A walk through the heart of cantonment – Ulsoor

A motley group of Bangaloreans visited residential areas of Ulsoor that have evidence of local and British architecture, as part of INTACH's Parichay programme.

Despite the downpour last Saturday night, you could see an eager and motley group waiting near/opposite Ulsoor Police station a little before 8 am last Sunday (July 11th) morning; for the Ulsoor Parichay (introduction). This was a part of the series of heritage walks organised by the Bangalore chapter of the Indian National Trust for Art and Cultural Heritage (INTACH) as part of its Parichay programme, an initiative aimed at raising awareness of Bangalore’s heritage among its citizens.

The parichay was planned so as to walk through some parts of Ulsoor where we could witness and discuss processes of urban change. We visited residential areas including Car Street, Bazaar Street and Temple Street that exemplified interesting elements of vernacular architecture and evidence of British town-planning. We also familiarised ourselves with the Someshwara temple – one of Bangalore’s oldest temples – and the recently excavated Kalyani, or temple tank.

Ulsoor as a hub

Dr Satya Prakash Varanashi, Conservation Architect and convenor of INTACH, Bangalore told us how he intended the walk to be led by all of us, rather than him alone. And it was nice to see this spirit carried throughout the walk – either by questions posed by the group or information shared by various participants.

Someshwara temple. Pic: Vinita

Meera Iyer, freelance journalist and a member of INTACH and Pankaj Modi, Conservation Architect, also shared their knowledge and experience to ensure the walk was packed with interesting facts and popular stories.

Starting within the premises of the famous Someshwara temple, we were told how Ulsoor is an interesting example of one of Bangalore’s older settlements and it was almost like the nucleus of the cantonment region in the British period. It is also one of the areas presently undergoing major transformation. It has always had a unique mix communities.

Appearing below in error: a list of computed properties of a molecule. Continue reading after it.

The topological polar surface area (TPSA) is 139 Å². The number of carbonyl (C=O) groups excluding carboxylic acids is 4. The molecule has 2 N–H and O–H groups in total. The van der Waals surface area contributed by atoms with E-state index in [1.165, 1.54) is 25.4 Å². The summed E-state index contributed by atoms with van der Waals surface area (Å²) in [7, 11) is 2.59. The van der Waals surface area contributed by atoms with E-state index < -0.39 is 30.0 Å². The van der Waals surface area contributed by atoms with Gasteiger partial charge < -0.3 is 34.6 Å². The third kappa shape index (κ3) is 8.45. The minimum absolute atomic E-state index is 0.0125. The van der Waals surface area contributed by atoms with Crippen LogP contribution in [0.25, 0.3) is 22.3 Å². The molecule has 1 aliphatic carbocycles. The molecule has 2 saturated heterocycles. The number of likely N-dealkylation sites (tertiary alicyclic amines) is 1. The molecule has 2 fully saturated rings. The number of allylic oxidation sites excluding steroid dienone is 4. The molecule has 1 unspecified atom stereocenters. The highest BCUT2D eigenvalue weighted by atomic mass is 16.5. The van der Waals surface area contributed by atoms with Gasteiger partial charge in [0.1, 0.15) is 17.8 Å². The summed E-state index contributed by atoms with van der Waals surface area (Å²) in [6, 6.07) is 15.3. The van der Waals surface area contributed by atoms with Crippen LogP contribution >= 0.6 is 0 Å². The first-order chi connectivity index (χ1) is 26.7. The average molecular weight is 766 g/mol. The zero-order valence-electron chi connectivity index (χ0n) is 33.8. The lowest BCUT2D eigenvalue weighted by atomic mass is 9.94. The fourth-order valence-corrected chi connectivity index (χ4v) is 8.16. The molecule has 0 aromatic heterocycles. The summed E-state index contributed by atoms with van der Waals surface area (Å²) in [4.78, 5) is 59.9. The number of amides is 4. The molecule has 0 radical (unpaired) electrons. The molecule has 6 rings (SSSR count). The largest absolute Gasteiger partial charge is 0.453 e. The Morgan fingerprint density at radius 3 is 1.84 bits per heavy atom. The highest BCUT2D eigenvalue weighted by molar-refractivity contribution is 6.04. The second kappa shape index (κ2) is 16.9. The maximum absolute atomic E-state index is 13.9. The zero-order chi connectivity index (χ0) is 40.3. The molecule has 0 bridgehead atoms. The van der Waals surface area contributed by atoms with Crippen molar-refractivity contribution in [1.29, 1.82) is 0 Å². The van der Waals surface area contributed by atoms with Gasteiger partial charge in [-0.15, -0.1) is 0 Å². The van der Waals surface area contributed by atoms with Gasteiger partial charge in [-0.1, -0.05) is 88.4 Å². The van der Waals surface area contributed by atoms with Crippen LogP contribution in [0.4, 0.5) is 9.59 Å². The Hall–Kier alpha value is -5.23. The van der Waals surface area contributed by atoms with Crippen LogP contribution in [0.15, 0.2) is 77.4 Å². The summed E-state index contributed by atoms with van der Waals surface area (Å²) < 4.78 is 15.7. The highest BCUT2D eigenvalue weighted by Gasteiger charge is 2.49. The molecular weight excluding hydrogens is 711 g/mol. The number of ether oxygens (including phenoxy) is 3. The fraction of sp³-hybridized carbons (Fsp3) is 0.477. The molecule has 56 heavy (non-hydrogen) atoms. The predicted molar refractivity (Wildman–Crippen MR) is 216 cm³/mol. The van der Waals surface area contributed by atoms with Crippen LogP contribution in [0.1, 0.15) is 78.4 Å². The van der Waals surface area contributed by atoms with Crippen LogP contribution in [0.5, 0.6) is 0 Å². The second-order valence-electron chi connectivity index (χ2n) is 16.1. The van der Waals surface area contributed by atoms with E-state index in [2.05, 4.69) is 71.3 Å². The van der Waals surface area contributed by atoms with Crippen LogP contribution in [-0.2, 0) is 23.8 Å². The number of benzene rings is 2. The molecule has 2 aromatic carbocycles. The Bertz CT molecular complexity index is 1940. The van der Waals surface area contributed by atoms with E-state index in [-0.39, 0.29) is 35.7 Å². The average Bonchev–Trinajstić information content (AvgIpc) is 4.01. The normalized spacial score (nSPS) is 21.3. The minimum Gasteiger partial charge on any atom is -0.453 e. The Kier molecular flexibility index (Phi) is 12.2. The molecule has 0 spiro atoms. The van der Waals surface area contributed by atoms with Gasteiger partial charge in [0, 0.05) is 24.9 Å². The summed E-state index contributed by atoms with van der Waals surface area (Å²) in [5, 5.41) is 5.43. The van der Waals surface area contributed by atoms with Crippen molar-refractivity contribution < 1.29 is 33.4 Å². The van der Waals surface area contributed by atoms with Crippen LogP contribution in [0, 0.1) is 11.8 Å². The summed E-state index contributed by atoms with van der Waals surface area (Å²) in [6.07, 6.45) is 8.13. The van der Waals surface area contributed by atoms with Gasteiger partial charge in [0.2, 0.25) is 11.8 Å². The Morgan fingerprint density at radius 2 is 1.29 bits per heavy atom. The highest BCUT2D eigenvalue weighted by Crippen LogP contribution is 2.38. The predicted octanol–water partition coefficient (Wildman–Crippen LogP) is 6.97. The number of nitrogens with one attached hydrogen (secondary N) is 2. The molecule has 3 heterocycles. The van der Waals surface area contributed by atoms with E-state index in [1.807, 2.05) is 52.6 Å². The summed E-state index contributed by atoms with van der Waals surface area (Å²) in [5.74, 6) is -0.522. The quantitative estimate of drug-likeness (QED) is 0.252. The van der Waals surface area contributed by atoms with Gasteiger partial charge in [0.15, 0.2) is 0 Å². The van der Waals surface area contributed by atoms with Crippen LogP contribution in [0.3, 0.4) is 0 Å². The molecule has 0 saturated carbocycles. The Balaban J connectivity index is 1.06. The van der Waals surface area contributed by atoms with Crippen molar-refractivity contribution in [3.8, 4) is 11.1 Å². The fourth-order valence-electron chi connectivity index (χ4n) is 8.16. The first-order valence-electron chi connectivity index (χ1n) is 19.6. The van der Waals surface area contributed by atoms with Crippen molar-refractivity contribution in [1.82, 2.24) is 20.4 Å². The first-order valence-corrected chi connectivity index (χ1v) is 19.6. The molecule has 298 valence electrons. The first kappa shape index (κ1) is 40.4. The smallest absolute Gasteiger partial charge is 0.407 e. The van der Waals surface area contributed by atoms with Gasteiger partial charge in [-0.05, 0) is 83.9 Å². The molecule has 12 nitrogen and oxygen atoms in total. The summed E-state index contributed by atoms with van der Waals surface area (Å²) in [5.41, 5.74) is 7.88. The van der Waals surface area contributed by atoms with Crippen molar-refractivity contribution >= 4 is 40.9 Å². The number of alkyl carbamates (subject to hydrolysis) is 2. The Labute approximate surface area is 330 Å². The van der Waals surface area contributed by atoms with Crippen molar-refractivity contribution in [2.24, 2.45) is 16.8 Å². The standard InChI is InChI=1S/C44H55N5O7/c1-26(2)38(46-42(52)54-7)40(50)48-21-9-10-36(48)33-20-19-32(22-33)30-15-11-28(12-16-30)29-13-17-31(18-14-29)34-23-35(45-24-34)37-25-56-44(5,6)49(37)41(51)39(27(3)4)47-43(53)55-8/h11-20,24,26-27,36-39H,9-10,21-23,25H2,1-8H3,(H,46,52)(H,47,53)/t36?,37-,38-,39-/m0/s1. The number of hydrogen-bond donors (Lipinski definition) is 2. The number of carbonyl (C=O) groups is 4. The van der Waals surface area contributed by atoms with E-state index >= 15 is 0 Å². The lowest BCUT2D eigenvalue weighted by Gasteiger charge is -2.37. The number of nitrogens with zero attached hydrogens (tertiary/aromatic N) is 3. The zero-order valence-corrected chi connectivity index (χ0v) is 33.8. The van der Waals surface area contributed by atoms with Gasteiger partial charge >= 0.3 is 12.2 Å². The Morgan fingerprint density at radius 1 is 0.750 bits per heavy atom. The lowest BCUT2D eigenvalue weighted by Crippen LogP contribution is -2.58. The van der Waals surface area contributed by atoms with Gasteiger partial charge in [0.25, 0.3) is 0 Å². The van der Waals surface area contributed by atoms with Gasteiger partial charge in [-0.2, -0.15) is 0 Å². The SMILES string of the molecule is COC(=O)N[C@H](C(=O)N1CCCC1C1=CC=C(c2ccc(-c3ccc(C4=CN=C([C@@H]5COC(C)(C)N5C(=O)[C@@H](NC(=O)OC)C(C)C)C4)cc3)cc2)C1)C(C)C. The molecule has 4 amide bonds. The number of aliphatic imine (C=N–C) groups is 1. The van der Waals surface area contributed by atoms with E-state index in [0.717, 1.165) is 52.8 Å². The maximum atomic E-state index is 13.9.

During the British period, Ulsoor served as a settlement for migrants mainly from Tamil Nadu. The Ulsoor tank also played a significant role and found mention in several official records during the British period. We were also told that issues related to sanitation were raised even during the British period as the sewage was found to be emptied in the tank and the same tank used to supply water to the cantonment region.

Someshwara temple

We were guided through the Ulsoor Someshwara temple and all of us appreciated the various distinctive forms of architecture. What was interesting was the fact that there is apparently no specific inscription that dates the temple so it is purely the architectural styles that give a sense of the period it was built and renovated in.

The pillar style of Someshwara temple is typical of the Vijayanagar empire architecture. Pic: Vinita

For instance, the pillar style of the temple is so typical of the Vijayanagar empire which dates the style between the 9th and 11th century. While some of other work is believed to be typical of the Chola period which dates from 9th to 13th century.

It is believed that Kempegowda, founder of Bangalore, rested under a tree after a hunt in the forest (the area surrounding the temple was the forest) and dreamt of Someshwara who told him to build a temple in his honour.

Ganda Berunda

Sourabh, another volunteer from INTACH pointed out the double-headed ganda berunda that is said to symbolise royalty. We were quizzed on where we see it everyday in Bangalore and someone said   – on the policeman’s belt. Yet another person pulled out a BMTC bus ticket and we all saw it right there again. It is used as the official emblem of the Karnataka government. While the exact history is unknown, it is believed to be used by the Parsis and even in Russia on the rouble.